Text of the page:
Monthly Archives: March 2013
You’re planning a new system, and already decided that you want the data to be hosted on the cloud.
Now, should you use web-services? REST (using WEB-API for example)? maybe Windows Azure Mobile Services?
Let’s see the differences between these technologies, but first- a short overview:
The old and well-established type of remote operation mechanism, allowing you to expose your server application’s abilities and services using SOAP-XML contracts that can later be consumed by every client app capable of encoding and decoding XML messages.
This mechanism is platform-independent, and if you stick to basic SOAP-XML structures you can have clients running Microsoft operating-systems, Apple’s, Android or anything else working against your server application, having SOAP-XML as the lowest-common-denominator and the language spoken between your server application and the clients.
XML Web-Services may (and usually will) also supply metadata (WSDL/UDDI) that allows clients to work with your application server without any previous knowledge or information about the server application’s API structure or technology, and may also adapt to API format changes quite easily.
This type of services are cross-platform, self-explanatory, mobilizes well structured data and supports additional communication layers such as WS-Security or WS-Addressing.
“REST” (stands for “representational state transfer”) uses a much simpler approach than XML Web-Services.
While XML Web-Services rely on HTTP or other types of transport layers to send and receive XML messages to and from the server, REST goes back to the source and uses the HTTP command verbs themselves to perform operations and transfer information to and from your application server.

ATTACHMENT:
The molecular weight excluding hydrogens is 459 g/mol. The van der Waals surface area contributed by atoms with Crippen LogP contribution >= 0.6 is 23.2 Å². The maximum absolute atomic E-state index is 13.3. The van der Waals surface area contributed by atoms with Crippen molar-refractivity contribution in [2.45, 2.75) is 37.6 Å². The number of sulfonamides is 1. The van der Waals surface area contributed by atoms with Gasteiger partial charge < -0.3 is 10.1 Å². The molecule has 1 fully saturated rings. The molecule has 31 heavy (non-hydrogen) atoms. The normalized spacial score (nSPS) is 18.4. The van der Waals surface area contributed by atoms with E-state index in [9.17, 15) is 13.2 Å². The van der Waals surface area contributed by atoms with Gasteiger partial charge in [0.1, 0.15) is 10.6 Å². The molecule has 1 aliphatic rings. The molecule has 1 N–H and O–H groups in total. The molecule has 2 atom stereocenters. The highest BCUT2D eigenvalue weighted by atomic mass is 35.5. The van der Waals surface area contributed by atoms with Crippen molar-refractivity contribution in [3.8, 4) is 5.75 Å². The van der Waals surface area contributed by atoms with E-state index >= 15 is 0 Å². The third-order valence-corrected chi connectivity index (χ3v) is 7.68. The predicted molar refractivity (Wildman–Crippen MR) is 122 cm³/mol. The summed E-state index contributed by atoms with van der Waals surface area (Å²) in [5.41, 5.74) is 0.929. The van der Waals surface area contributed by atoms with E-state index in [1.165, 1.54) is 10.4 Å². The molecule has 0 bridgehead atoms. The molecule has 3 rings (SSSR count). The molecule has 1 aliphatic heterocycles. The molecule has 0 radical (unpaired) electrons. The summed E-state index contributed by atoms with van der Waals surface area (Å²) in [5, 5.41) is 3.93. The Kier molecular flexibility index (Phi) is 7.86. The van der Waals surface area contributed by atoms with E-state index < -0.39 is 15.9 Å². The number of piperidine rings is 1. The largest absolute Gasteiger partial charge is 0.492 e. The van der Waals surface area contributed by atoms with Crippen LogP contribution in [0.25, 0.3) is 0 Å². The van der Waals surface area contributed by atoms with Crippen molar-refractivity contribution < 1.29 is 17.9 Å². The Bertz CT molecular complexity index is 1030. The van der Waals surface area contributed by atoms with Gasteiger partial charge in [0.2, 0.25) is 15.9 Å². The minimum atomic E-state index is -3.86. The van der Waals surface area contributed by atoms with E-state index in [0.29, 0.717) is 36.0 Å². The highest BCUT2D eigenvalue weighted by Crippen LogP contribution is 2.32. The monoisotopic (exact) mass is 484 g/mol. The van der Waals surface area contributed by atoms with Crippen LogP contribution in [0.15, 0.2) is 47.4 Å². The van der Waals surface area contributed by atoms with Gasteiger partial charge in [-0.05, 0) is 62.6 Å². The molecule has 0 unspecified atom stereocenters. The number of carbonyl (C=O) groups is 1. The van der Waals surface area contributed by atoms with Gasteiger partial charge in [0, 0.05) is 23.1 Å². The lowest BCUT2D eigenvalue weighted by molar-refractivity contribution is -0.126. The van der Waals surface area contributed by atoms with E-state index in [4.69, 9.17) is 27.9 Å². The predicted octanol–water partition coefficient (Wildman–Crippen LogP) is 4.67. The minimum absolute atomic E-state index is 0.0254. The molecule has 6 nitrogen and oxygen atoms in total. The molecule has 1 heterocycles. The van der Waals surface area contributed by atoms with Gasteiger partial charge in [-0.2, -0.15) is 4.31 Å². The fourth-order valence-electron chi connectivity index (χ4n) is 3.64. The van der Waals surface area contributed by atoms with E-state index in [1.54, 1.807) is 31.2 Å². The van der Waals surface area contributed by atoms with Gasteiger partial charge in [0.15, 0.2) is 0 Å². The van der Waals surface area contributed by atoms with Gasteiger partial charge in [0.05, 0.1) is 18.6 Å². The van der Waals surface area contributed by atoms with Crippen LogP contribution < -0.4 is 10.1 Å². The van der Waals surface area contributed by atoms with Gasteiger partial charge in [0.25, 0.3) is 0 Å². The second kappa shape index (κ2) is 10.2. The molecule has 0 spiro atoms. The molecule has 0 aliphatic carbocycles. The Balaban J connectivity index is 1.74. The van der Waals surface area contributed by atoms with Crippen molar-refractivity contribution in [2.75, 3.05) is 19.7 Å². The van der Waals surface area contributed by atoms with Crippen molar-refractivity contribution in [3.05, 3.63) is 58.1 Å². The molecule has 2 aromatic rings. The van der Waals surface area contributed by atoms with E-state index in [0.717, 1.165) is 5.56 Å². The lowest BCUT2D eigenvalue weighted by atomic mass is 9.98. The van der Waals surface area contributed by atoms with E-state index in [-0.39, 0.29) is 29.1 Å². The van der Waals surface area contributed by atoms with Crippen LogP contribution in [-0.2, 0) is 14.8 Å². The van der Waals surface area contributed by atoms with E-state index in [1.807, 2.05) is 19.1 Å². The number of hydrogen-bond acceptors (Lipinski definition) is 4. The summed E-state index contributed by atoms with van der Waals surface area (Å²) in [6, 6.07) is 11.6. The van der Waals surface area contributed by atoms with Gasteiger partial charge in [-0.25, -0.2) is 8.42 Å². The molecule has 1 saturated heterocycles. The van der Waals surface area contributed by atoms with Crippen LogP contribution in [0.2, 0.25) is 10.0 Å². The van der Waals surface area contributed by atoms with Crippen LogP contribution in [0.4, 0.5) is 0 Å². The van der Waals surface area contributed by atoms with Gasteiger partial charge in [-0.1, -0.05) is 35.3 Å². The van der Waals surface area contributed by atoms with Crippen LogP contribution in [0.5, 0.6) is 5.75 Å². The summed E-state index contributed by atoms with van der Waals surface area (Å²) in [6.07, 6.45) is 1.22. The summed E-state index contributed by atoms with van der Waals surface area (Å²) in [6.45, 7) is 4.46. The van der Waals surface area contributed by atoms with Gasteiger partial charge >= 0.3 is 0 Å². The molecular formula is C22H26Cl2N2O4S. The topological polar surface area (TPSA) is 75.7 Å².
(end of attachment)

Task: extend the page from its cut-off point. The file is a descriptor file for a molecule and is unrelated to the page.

This protocol is much looser than XML Web-Services and will attempt to deduce what operation to perform and how to use the transferred parameters from the HTTP VERB and URI used.
The actual data can be transferred in any format, such as XML or JSON and is not bound to comply with any type of pre-defined protocol.
REST is light-weight, portable and easy to consume by HTTP enabled clients. You can have your service up and running in practically no-time.
On the other hand, though these services may also be self-explanatory (using “WADL”), REST might be less suitable if you require a more strict service API approach, defining exactly what operations to perform and the data to be transferred.
Also, additional communication layers are not supported, beyond HTTP and HTTPS.
Both XML Web-Services and REST services can be hosted on Windows Azure quite easily, and can both be accessed by mobile clients.
Azure Mobile Services:
Windows Azure Mobile Services is a set of Windows Azure services exposed as a pre-defined set of WEB-API hosted REST services designed to be consumed by mobile clients.
When creating mobile services, you can use the Windows Azure wizards to also create Windows 8, Windows Phone 8, Android or iOS client apps, already set-up to connect to your service using dedicated libraries for each platform.
The server is created for you, pre-defined to manage data on the cloud, manage users and authentication, schedule maintenance scripts and custom logic and integrate push notifications.
Azure Mobile Services biggest advantage is that it takes most of the common aspects of the design, coding and testing of the application server and mobile clients off your hands and allows you to focus on the custom features only.
“So, what should I use?”
Well, if you’re application server is intended to serve older/existing XML web-service clients, XML web-services are your only hope, though you might want to consider adding a REST interface to your application server as well.
But, if you are planning an application server that is intended to serve mobile clients, there’s no reason for you to re-invent the wheel when Windows Azure Mobile Services can have you kick-started very quickly with many aspects of the application server.
Moreover, whenever you are required to create the complete solution you can use the Windows Azure wizards to have your client apps already created (for all supported platforms) and set-up to use your application server.
As these services are exposed using REST, you can also have your application server accessible for other types of clients, just like any other REST application server, consulting the Windows Azure Mobile Services REST API Reference.